•  b. Eliminates baseline variance
        II. Testing of Signal Integrity Phase
    • a. Specified components above will be evaluated for signal presence
    •  i. Time required—5-10 seconds
    • b. If signal present w/adequate voltage
    •  i. Green light on screen graphic seen for each individual sensor
    •  ii. Test mode advances to patient signal evaluation
    •  iii. Adequate signal defined as
      • 1. >0−<5000 micro volts
    • c. If signal not detected
    •  i. Red light on screen seen for specific sensor
    •  ii. Test mode holds until problem is corrected and retested
    •  iii. Signal not detected is defined as
      • 1. 0 voltage or flatline for period >1 second
    • d. If signal too high
    •  i. Red light on screen seen for specific sensor
    •  ii. Test mode holds until problem is corrected and retested
    •  iii. Signal too high is defined as
      • 1. >5000 micro volts for >5 seconds=offscale
        III. Patient Signal Pre-Baseline Normal Range Evaluation Phase
    • a. 30 seconds of patient tracing obtained from combined signal from the 3 abdominal electrodes
    •  i. Allows signal to stabilize w/o variance
    • b. Range of stable signal voltage is determined
    •  i. This voltage range will be used to determine artifact in baseline or pre-water load portion of EVG
      • 1. If off-scale or flatline activity exists within the time allotted to establish normal base range
        • a. Establishment of baseline normal range is shifted into the actual 10 minute baseline period or pre-water load testing
      • 2. If signal is stable, during this period, it may used to set the normal range by which to measure artifact in the baseline or pre-water load period
    •  ii. A multiple of this range will be used to determine artifact in the post-water load portion of EVG
      • 1. Multiple of 1 Ox baseline range
    • c. Successful completion allows EVG to progress to run phase
    •  i. User will be prompted and allowed to begin study

Diagnostic logic (e.g., the condition of a patient) can be obtained via software with reference to Tables 1-3.

TABLE 1
Post-Water Load Tachygastria Logic
Tachygastria Bradygastria
Above Above 3CPM
Normal Normal below Diagnostic
Range Range Normal Description
Post-water 3 0 3 Tachygastria
load 3 0 2 Tachygastria
Number of 3 0 1 Probable Tachygastria
points 3 0 0 Probable Tachygastria
present
Post- 2 0 3 Tachygastria
water load 2 0 2 Tachygastria
Number of 2 0 1 Probable Tachygastria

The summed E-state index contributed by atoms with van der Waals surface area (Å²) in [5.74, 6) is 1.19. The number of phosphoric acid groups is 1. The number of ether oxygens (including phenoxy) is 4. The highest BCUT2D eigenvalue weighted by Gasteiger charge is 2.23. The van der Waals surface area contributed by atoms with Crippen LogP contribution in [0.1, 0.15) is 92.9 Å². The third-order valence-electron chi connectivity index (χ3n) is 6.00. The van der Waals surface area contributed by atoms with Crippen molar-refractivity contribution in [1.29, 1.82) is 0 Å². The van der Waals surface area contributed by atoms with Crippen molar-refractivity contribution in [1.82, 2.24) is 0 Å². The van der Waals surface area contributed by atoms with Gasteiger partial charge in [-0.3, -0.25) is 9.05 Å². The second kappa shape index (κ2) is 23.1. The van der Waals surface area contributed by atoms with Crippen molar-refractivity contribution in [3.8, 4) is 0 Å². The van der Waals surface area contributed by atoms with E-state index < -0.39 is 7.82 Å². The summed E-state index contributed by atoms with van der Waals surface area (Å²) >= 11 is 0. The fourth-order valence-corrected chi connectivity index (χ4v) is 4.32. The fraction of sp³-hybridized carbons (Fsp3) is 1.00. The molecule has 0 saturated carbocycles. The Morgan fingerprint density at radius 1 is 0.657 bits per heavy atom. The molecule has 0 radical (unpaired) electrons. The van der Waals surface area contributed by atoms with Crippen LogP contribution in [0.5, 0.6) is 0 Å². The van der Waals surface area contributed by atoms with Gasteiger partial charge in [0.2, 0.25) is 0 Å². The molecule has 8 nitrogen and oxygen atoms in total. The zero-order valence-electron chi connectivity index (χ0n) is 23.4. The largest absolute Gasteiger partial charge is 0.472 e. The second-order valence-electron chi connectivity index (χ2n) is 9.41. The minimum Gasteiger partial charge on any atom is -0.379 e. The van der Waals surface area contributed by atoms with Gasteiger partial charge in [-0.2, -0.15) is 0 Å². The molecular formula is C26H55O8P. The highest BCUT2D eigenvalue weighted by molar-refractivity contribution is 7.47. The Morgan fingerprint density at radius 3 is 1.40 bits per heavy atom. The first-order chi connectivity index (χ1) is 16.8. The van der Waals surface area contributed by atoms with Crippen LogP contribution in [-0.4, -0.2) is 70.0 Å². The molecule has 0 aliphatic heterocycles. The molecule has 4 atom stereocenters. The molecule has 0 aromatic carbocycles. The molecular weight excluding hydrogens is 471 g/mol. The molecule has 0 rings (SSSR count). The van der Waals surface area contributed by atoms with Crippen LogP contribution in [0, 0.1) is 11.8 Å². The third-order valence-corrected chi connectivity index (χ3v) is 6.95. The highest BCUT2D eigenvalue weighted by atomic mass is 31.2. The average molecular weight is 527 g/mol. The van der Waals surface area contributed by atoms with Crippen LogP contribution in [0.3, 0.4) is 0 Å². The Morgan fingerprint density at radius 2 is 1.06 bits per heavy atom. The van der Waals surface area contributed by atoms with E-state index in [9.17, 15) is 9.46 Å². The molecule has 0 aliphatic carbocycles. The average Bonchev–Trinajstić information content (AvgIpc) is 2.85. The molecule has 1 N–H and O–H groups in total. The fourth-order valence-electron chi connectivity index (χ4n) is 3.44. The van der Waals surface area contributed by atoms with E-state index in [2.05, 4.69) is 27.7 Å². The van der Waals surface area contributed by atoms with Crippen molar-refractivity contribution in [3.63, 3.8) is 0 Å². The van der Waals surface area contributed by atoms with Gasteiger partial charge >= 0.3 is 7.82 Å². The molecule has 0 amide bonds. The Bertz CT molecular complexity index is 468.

points 2 0 0 Probable Tachygastria
present
Post-water 1 0 3 Probable Tachygastria
load 1 0 2 Probable Tachygastria
Number of 1 0 1 Possible Tachygastria
Clinical Correlation
Required
1 0 0 Possible Tachygastria
Clinical Correlation
Required

If Tachygastria is noted . . . need to verify that respiratory rate is >8-14.

TABLE 2
Post-Water Load Bradygastria Logic
Tachygastria Bradygastria
Above Above 3CPM
Normal Normal below
Range Range Normal Diagnostic Description
Post-water 0 3 3 Bradygastria
load 0 3 2 Bradygastria
Number of 0 3 1 Probable Bradygastria
points 0 3 0 Probable Bradygastria
present
Post-water 0 2 3 Bradygastria
load 0 2 2 Bradygastria
Number of 0 2 1 Possible Bradygastria
points Clinical Correlation
present Required
0 2 0 Possible Bradygastria
Clinical Correlation
Required
Post-water 0 1 3 Possible Bradygastria
load Clinical Correlation
Number of Required
points 0 1 2 Possible Bradygastria
Clinical Correlation
Required
0 1 1 Probable Normal
0 1 0 Probable Normal

TABLE 3
Post-Water Load Duodenal Activity Logic
Tachygastria Duodenal/
Above Bradygastria 3CPM Respiratory Measured
Normal Above Normal below Above Respiratory Diagnostic
Range Range Normal Normal Rate Description
Post-water NA NA NA 3 > or =15 Duodenal
load Number Pacesetter
of points present Hyperactivity
NA NA NA 2 > or =15 Duodenal
Pacesetter
Hyperactivity
NA NA NA 3 <15 Respiratory
Effect
NA NA NA 2 <15 Respiratory
Effect
NA NA NA 1 NA NA

Thus, by employing the algorithms outlined above, with reference to FIG. 3, a method of detecting and interpreting myoelectrical activity from an intra-abdominal organ includes, in step 100, using the electrodes 12 to obtain first signals over time relating to myoelectrical activity of the intra-abdominal organ of a patient. In step 110, the respiration sensor 14 is provided to obtain, simultaneously with the first signals, second signals relating to respiration of the patient. Next, a test mode can be performed to determine that the hardware and software interface that collects and interprets the signals is functioning properly and warns the user of the specific, if any, malfunction, and requires correction prior to continuation. This feature prevents studies from being conducted despite malfunction of the equipment, and directs the user as to the malfunction and corrective action needed to continue. In earlier systems, studies could continue despite the malfunction with the result being unrecognized invalid data and results, not to mention a waste of the patient and physician's time. For instance, if an electrode, electrode wire, respiratory sensor was malfunctioning, it would be reported and correction required prior to allowing the study to begin. Likewise the system acts proactively to signal the user that the functioning of system components is acceptable and that the study may proceed. Similarly, if during the performance of the study, a malfunction is noted in any hardware or software component, the user is notified and corrective action is then recommended, such as in the case of low battery power or disconnection of a lead or electrode.